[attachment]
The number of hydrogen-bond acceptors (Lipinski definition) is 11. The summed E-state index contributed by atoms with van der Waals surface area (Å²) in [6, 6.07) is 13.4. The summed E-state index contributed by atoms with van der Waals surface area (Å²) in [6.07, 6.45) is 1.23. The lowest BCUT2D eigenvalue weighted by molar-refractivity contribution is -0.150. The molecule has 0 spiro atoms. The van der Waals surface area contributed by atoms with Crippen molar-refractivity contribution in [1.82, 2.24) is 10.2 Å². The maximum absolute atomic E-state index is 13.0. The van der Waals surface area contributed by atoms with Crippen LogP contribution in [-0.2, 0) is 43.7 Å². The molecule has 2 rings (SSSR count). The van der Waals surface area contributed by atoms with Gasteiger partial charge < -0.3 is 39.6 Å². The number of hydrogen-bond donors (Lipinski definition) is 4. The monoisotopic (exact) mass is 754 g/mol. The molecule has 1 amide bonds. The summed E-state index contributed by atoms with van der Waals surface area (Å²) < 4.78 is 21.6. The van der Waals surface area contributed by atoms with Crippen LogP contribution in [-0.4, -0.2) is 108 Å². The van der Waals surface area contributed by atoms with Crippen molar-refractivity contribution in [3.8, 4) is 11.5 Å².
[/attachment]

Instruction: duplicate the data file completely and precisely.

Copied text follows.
The number of hydrogen-bond acceptors (Lipinski definition) is 11. The summed E-state index contributed by atoms with van der Waals surface area (Å²) in [6, 6.07) is 13.4. The summed E-state index contributed by atoms with van der Waals surface area (Å²) in [6.07, 6.45) is 1.23. The lowest BCUT2D eigenvalue weighted by molar-refractivity contribution is -0.150. The molecule has 0 spiro atoms. The van der Waals surface area contributed by atoms with Crippen molar-refractivity contribution in [1.82, 2.24) is 10.2 Å². The maximum absolute atomic E-state index is 13.0. The van der Waals surface area contributed by atoms with Crippen LogP contribution in [-0.2, 0) is 43.7 Å². The molecule has 2 rings (SSSR count). The van der Waals surface area contributed by atoms with Gasteiger partial charge < -0.3 is 39.6 Å². The number of hydrogen-bond donors (Lipinski definition) is 4. The monoisotopic (exact) mass is 754 g/mol. The molecule has 1 amide bonds. The summed E-state index contributed by atoms with van der Waals surface area (Å²) < 4.78 is 21.6. The van der Waals surface area contributed by atoms with Crippen LogP contribution in [-0.4, -0.2) is 108 Å². The van der Waals surface area contributed by atoms with Crippen molar-refractivity contribution in [3.8, 4) is 11.5 Å².